Biologists found ghost shrimp in one of the female whale’s stomachs when they performed a necropsy on Camano Island. They determined the whale that washed ashore in Everett in May was skinny and undernourished. (Washington Department of Fish and Wildlife)

Biologists found ghost shrimp in one of the female whale’s stomachs when they performed a necropsy on Camano Island. They determined the whale that washed ashore in Everett in May was skinny and undernourished. (Washington Department of Fish and Wildlife)

Everett’s dead gray whale was skinny and undernourished

So far this year, 28 gray whales have died on Washington beaches. This time last year, there were 10.

CAMANO ISLAND — An examination has revealed more about the dead gray whale that washed ashore near Harborview Park in Everett in early May.

A necropsy confirmed the whale, a female, died of starvation. Biologists found ghost shrimp in one of her stomachs, but she was skinny and undernourished.

The carcass had been towed from Harborview Park to a Department of Natural Resources beach on the southeast side of Camano Island.

That area was chosen because of its proximity to Everett and because the carcass can decompose there without affecting neighbors, said Michael Milstein, a spokesperson for the National Oceanic and Atmospheric Administration.

A state Department of Fish and Wildlife video details how biologists performed the examination.

First, they took photos and measurements of the carcass. This whale was just under 42 feet. Typically, adult gray whales measure between 42 and 49 feet and can weigh 90,000 pounds, according NOAA.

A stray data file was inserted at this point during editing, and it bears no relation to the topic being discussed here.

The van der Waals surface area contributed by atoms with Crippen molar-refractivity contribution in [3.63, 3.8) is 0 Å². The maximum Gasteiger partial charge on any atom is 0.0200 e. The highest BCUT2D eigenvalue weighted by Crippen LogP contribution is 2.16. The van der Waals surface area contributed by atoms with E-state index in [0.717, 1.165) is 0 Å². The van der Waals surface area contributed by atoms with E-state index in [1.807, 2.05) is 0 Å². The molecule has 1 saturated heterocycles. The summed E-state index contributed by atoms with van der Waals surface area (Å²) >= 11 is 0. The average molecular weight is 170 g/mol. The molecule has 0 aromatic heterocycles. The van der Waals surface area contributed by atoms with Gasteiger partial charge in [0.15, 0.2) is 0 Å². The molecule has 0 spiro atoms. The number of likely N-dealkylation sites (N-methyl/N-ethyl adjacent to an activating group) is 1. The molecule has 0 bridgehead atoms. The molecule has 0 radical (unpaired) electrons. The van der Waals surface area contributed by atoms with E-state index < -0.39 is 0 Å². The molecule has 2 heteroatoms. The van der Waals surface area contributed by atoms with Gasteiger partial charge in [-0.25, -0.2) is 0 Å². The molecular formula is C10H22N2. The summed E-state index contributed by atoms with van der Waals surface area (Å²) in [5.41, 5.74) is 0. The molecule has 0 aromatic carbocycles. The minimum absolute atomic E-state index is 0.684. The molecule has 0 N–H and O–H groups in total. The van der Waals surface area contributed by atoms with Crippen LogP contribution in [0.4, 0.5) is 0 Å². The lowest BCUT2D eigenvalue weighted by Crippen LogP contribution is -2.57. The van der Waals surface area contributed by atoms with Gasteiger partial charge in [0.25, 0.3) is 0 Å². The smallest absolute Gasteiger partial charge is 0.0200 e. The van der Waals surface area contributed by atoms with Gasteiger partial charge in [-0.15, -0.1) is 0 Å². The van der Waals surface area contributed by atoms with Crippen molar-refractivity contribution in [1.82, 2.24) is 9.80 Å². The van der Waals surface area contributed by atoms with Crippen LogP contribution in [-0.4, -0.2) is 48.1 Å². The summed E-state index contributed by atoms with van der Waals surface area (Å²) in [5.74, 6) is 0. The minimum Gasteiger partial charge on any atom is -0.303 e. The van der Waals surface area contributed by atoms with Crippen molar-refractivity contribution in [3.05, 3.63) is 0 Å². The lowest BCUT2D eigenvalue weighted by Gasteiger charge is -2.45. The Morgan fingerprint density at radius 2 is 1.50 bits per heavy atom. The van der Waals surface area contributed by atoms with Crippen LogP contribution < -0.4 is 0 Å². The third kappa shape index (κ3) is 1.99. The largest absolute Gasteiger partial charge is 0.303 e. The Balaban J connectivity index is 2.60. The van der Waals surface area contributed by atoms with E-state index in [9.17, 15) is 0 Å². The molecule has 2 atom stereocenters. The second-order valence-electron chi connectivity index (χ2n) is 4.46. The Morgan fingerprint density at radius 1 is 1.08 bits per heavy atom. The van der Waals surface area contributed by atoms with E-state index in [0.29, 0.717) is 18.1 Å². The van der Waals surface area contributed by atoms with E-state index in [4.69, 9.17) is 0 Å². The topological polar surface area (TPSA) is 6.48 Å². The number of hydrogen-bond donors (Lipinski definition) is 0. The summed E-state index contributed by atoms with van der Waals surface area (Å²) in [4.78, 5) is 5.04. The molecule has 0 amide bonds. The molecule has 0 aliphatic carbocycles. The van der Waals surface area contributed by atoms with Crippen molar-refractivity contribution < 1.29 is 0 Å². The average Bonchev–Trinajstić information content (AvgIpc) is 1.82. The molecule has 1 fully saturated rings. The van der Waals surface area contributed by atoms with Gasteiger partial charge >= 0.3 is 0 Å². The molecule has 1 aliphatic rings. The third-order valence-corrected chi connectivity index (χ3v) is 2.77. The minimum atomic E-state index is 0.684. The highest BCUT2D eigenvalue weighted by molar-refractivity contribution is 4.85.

Next, they examined the outside to find scars from a past orca attack.

Sections of the whale’s baleen, the filter-feeder system in its mouth, were sent to a lab for hormone analysis. Scientists aren’t sure of its age yet.

The last step involved opening the whale. Biologists cut through a layer of blubber that can be up to 8 inches thick to take samples of the whale’s uterus, kidneys, intestines and stomach contents.

The carcass will be left on the beach to naturally decompose, Fish and Wildlife communications manager Sam Montgomery said. That can take anywhere from one to two months.

The whale is one of many to recently wash ashore in Washington skinny and undernourished.

So far this year, 28 gray whales have died on Washington beaches, Milstein said. This time last year, there were 10.

An examination revealed the dead gray whale that washed ashore near Harborview Park in Everett in early May died of starvation. (Washington Department of Fish and Wildlife)

An examination revealed the dead gray whale that washed ashore near Harborview Park in Everett in early May died of starvation. (Washington Department of Fish and Wildlife)

But as a whole, Milstein said the gray whale population is doing very well.

“Overall the population is healthy,” he said previously. “But when you have a large population like this, it can be more sensitive to changes in the environment.”

There are about 27,000 gray whales that migrate along the West Coast between Mexico and the Arctic.

“So what we’re seeing is (the dying whales) not getting enough food in the Bering Sea last summer,” Orca Network co-founder Susan Berta said previously.

Port Gardner and Possession Sound commonly are hosts to gray whales and orcas, and occasionally humpbacks.

Julia-Grace Sanders: 425-339-3439; jgsanders@heraldnet.com.

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